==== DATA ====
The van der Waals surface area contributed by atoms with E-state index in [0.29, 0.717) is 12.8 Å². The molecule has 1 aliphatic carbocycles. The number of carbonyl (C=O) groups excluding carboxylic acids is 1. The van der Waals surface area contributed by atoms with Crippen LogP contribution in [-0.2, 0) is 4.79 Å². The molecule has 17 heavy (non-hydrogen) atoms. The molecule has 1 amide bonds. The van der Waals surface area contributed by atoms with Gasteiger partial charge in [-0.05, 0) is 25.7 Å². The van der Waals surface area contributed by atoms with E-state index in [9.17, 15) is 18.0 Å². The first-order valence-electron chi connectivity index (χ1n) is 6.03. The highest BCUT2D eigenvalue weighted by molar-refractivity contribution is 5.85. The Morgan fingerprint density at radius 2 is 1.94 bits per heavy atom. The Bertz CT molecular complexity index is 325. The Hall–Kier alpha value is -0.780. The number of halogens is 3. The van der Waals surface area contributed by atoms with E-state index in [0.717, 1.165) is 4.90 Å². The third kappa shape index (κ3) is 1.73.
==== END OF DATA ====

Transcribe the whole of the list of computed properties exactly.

The van der Waals surface area contributed by atoms with E-state index in [0.29, 0.717) is 12.8 Å². The molecule has 1 aliphatic carbocycles. The number of carbonyl (C=O) groups excluding carboxylic acids is 1. The van der Waals surface area contributed by atoms with Crippen LogP contribution in [-0.2, 0) is 4.79 Å². The molecule has 17 heavy (non-hydrogen) atoms. The molecule has 1 amide bonds. The van der Waals surface area contributed by atoms with Gasteiger partial charge in [-0.05, 0) is 25.7 Å². The van der Waals surface area contributed by atoms with E-state index in [9.17, 15) is 18.0 Å². The first-order valence-electron chi connectivity index (χ1n) is 6.03. The highest BCUT2D eigenvalue weighted by molar-refractivity contribution is 5.85. The Morgan fingerprint density at radius 2 is 1.94 bits per heavy atom. The Bertz CT molecular complexity index is 325. The Hall–Kier alpha value is -0.780. The number of halogens is 3. The van der Waals surface area contributed by atoms with E-state index in [0.717, 1.165) is 4.90 Å². The third kappa shape index (κ3) is 1.73.